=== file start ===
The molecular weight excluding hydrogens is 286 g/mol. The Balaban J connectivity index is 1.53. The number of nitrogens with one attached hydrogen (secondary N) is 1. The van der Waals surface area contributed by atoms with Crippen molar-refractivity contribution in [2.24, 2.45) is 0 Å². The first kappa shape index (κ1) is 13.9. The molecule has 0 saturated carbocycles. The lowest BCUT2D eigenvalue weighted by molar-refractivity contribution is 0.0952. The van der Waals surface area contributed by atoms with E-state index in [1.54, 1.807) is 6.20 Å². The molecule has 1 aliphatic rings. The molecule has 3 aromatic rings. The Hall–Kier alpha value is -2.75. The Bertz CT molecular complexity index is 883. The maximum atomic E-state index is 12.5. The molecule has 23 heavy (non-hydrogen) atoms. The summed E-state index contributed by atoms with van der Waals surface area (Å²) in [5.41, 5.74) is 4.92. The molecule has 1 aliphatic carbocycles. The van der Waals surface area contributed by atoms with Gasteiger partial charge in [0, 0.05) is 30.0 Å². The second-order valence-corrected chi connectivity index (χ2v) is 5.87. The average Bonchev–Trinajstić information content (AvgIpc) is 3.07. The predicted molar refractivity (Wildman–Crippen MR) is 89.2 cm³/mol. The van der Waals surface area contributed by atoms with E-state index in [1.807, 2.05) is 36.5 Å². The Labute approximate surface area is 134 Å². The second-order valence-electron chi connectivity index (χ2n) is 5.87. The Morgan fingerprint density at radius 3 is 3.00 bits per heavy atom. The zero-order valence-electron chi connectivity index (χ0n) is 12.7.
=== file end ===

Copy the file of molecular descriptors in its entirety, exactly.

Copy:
The molecular weight excluding hydrogens is 286 g/mol. The Balaban J connectivity index is 1.53. The number of nitrogens with one attached hydrogen (secondary N) is 1. The van der Waals surface area contributed by atoms with Crippen molar-refractivity contribution in [2.24, 2.45) is 0 Å². The first kappa shape index (κ1) is 13.9. The molecule has 0 saturated carbocycles. The lowest BCUT2D eigenvalue weighted by molar-refractivity contribution is 0.0952. The van der Waals surface area contributed by atoms with E-state index in [1.54, 1.807) is 6.20 Å². The molecule has 1 aliphatic rings. The molecule has 3 aromatic rings. The Hall–Kier alpha value is -2.75. The Bertz CT molecular complexity index is 883. The maximum atomic E-state index is 12.5. The molecule has 23 heavy (non-hydrogen) atoms. The summed E-state index contributed by atoms with van der Waals surface area (Å²) in [5.41, 5.74) is 4.92. The molecule has 1 aliphatic carbocycles. The van der Waals surface area contributed by atoms with Gasteiger partial charge in [0, 0.05) is 30.0 Å². The second-order valence-corrected chi connectivity index (χ2v) is 5.87. The average Bonchev–Trinajstić information content (AvgIpc) is 3.07. The predicted molar refractivity (Wildman–Crippen MR) is 89.2 cm³/mol. The van der Waals surface area contributed by atoms with E-state index in [1.807, 2.05) is 36.5 Å². The Labute approximate surface area is 134 Å². The second-order valence-electron chi connectivity index (χ2n) is 5.87. The Morgan fingerprint density at radius 3 is 3.00 bits per heavy atom. The zero-order valence-electron chi connectivity index (χ0n) is 12.7.